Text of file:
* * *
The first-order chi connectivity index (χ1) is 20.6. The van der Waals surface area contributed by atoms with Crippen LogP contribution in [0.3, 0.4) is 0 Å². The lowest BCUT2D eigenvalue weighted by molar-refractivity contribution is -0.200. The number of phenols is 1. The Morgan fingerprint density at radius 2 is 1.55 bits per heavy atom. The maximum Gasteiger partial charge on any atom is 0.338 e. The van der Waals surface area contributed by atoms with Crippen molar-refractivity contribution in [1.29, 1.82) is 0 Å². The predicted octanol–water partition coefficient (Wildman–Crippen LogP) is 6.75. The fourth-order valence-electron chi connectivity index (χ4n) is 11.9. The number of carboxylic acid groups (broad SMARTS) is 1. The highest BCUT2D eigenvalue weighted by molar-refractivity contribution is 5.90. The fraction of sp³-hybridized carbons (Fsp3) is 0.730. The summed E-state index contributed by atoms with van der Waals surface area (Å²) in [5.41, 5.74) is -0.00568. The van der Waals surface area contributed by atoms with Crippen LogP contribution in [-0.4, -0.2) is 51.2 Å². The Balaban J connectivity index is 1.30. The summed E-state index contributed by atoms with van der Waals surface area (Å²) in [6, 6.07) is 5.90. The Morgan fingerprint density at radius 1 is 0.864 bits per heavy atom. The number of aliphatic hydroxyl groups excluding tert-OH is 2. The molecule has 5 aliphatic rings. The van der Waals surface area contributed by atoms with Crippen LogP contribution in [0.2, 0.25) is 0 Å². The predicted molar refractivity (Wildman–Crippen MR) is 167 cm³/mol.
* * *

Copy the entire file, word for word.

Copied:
The first-order chi connectivity index (χ1) is 20.6. The van der Waals surface area contributed by atoms with Crippen LogP contribution in [0.3, 0.4) is 0 Å². The lowest BCUT2D eigenvalue weighted by molar-refractivity contribution is -0.200. The number of phenols is 1. The Morgan fingerprint density at radius 2 is 1.55 bits per heavy atom. The maximum Gasteiger partial charge on any atom is 0.338 e. The van der Waals surface area contributed by atoms with Crippen molar-refractivity contribution in [1.29, 1.82) is 0 Å². The predicted octanol–water partition coefficient (Wildman–Crippen LogP) is 6.75. The fourth-order valence-electron chi connectivity index (χ4n) is 11.9. The number of carboxylic acid groups (broad SMARTS) is 1. The highest BCUT2D eigenvalue weighted by molar-refractivity contribution is 5.90. The fraction of sp³-hybridized carbons (Fsp3) is 0.730. The summed E-state index contributed by atoms with van der Waals surface area (Å²) in [5.41, 5.74) is -0.00568. The van der Waals surface area contributed by atoms with Crippen LogP contribution in [-0.4, -0.2) is 51.2 Å². The Balaban J connectivity index is 1.30. The summed E-state index contributed by atoms with van der Waals surface area (Å²) in [6, 6.07) is 5.90. The Morgan fingerprint density at radius 1 is 0.864 bits per heavy atom. The number of aliphatic hydroxyl groups excluding tert-OH is 2. The molecule has 5 aliphatic rings. The van der Waals surface area contributed by atoms with Crippen LogP contribution in [0.2, 0.25) is 0 Å². The predicted molar refractivity (Wildman–Crippen MR) is 167 cm³/mol.